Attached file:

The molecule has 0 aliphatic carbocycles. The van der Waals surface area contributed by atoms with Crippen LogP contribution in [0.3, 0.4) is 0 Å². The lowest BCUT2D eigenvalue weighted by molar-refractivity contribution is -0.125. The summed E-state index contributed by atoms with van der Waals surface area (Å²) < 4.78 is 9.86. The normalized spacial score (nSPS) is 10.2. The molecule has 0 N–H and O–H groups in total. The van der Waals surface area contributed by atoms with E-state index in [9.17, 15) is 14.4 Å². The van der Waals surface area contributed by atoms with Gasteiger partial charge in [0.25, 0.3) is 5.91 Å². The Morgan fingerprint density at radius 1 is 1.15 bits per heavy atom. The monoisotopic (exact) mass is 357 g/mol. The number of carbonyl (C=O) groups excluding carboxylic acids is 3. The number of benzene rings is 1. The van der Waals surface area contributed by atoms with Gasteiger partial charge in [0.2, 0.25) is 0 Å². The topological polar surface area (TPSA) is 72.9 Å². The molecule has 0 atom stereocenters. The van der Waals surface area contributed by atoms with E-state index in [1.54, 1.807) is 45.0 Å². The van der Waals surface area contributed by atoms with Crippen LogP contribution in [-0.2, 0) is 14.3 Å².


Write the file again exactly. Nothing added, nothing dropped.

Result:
The molecule has 0 aliphatic carbocycles. The van der Waals surface area contributed by atoms with Crippen LogP contribution in [0.3, 0.4) is 0 Å². The lowest BCUT2D eigenvalue weighted by molar-refractivity contribution is -0.125. The summed E-state index contributed by atoms with van der Waals surface area (Å²) < 4.78 is 9.86. The normalized spacial score (nSPS) is 10.2. The molecule has 0 N–H and O–H groups in total. The van der Waals surface area contributed by atoms with E-state index in [9.17, 15) is 14.4 Å². The van der Waals surface area contributed by atoms with Gasteiger partial charge in [0.25, 0.3) is 5.91 Å². The Morgan fingerprint density at radius 1 is 1.15 bits per heavy atom. The monoisotopic (exact) mass is 357 g/mol. The number of carbonyl (C=O) groups excluding carboxylic acids is 3. The number of benzene rings is 1. The van der Waals surface area contributed by atoms with Gasteiger partial charge in [0.2, 0.25) is 0 Å². The topological polar surface area (TPSA) is 72.9 Å². The molecule has 0 atom stereocenters. The van der Waals surface area contributed by atoms with E-state index in [1.54, 1.807) is 45.0 Å². The van der Waals surface area contributed by atoms with Crippen LogP contribution in [-0.2, 0) is 14.3 Å².